The FA Cup has still got it. Try as some might to kill it off and downgrade its significance, Watford and Wolverhampton Wanderers produced a classic Wembley semi-final as a reminder that this great old competition can still touch all the sport’s senses.
Watford’s remarkable victory that confirmed their return to meet Manchester City in their first final since 1984 on 18 May, had all the classic FA Cup ingredients.
Manchester City’s win over Brighton on Saturday was a low-key affair, played out against the backdrop of empty seats and an atmosphere far removed from what these occasions should be and used to be.
Fast forward 24 hours and Wembley was a packed house, a cascade of colour dressed in the yellow of Watford and the old gold of Wolves – and playing host to a thriller that can take its place alongside the great FA Cup games.
It was a tale that had a hero, heartbreak, glory, regret and a grandstand finish that tested the nerves of managers, players and supporters to the limit.
The story unfolded in front of supporters who packed Wembley Way in their colourful thousands hours before kick-off, giving the occasion the feel of an old-school final in all but name.
Wolves were narrow favourites in what was almost a 50-50 contest and it looked like Watford would be the team wondering what might have been as goals either side of half-time by Matt Doherty and Raul Jimenez gave Nuno Espirito Santo’s side total control.
The Mexico striker, whose £30m move from Benfica was confirmed days before this semi-final, celebrated lavishly by donning a wrestling mask placed behind the goal that was sent to him by his friend, WWE superstar Sin Cara.
Nuno reacted joyously and the Wolves fans, here in vast numbers, were looking ahead to this great old club’s first FA Cup Final since May 1960, when Blackburn Rovers were beaten 3-0.
What could possibly go wrong?
It is never wise to ask those questions in the FA Cup and in Wolves’ case the answer was Gerard Deulofeu.
This maverick 25-year-old, a player of undoubted talent but unfulfilled potential at Barcelona, Everton, Sevilla and AC Milan, chose what looked like Watford’s losing cause to produce a cameo performance as substitute that will write his name into Vicarage Road folklore.
Lionel Messi would have appreciated the stroke of genius from his former Nou Camp team-mate that put Watford back in the game after 79 minutes, an astonishing instinctive flick from the angle of the penalty area that sent the ball arcing over Wolves keeper John Ruddy into the top corner.
Watford suddenly had the momentum and Wolves subsided under late pressure as Nuno took off his creative forces Ruben Neves and Diogo Jota to stem the tide and see out the win.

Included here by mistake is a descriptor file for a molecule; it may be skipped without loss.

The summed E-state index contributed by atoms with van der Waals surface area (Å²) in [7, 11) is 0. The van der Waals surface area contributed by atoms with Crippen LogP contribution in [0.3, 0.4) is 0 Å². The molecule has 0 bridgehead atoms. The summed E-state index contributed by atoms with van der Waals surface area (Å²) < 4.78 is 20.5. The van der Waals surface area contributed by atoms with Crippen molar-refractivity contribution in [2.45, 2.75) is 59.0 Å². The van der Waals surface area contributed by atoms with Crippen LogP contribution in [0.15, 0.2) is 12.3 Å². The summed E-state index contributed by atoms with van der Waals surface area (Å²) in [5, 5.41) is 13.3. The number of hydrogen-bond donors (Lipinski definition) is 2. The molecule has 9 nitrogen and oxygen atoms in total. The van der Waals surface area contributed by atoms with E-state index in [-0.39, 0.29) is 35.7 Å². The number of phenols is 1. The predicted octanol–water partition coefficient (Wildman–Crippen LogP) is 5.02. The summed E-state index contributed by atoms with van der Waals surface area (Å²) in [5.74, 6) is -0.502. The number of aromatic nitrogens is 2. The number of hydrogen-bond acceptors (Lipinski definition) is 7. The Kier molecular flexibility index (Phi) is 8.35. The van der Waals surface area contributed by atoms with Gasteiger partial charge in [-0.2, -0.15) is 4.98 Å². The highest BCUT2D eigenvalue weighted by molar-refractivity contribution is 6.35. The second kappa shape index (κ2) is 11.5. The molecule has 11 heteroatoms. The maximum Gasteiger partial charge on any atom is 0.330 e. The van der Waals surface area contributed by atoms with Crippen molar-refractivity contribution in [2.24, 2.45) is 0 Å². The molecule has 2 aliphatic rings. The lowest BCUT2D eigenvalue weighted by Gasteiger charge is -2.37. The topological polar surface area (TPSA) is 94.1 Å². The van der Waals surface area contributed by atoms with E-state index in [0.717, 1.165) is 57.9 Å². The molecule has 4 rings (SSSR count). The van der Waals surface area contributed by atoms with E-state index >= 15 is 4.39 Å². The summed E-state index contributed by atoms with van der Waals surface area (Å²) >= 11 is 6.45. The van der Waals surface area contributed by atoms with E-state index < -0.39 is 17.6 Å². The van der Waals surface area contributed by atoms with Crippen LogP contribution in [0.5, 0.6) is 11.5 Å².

It was to no avail – because there is no Watford show without Troy Deeney.
Watford’s talisman was always going to have his say and it came deep into stoppage time when he was fouled by Leander Dendoncker. Referee Michael Oliver waited to confirm the decision in his own mind, called it right, and Deeney remained calm through VAR confirmation to lash the equaliser past Ruddy.
Wolves players slumped to the turf. Their fans were silenced.
It is too easy to criticise Nuno’s substitutions because nine out of 10 times they will go off without incident.
Sadly for Wolves, this was number 10.
Watford were not to be denied and Deulofeu, inevitably, was the match winner with a finish combining acceleration and composure in extra time.
This was the final chapter of a semi-final that revived any lost belief in the FA Cup.
Watford and Wolves showed, and have shown throughout the competition this season, how much this matters, how much the FA Cup still means.
As the strains of Sir Elton John, Watford’s most famous supporter, swept around Wembley stadium, Hornets fans celebrated with joyous disbelief. They had been taken to the heights of elation after facing despair.
In contrast, after giving their players an ovation, the Wolves’ fans were left to their devastation as they left Wembley and headed back up the M40 wondering how what looked like certain victory had been torn from their grasp, the wins over Liverpool and Manchester United in previous rounds now counting for nothing.
If anyone wanted to ask that vexed question about just how much the FA Cup still means, they could have posed it to these two sets of supporters at the final whistle – with wildly differing results.
This, in some respects, was a throwback FA Cup semi-final.
No so-called “Big Six” – simply two fine, well-run clubs throwing everything at each other in the fight for the great prize of a place in the final in a trophy they still feel is within their compass.
Nuno has done an outstanding job at Wolves, producing an attractive, organised side – but it will take some time to recover from this agonising loss.
As for Watford, what a job the under-stated Gracia has done and he was rightly given a hero’s reception as he smiled and waved modestly as their fans when he made his way back to the tunnel after the celebrations.
Gracia has a team with real resolve, tested to the maximum here, talent, steel and a self-belief epitomised by the leader Deeney.
Deeney is not shy. He is happy to talk the talk.
The decisive moment, deep into injury time with everything on the line and the pressure immense, was when he proved conclusively he can talk the talk. He stared at Watford’s fans to compose himself, to take in the moment, before demonstrating such reliability from the spot. He was not going to leave wondering. He thundered the spot-kick into the back of the net.
Deeney and Deulofeu will claim the plaudits but Watford are a team from the top down and this was their reward.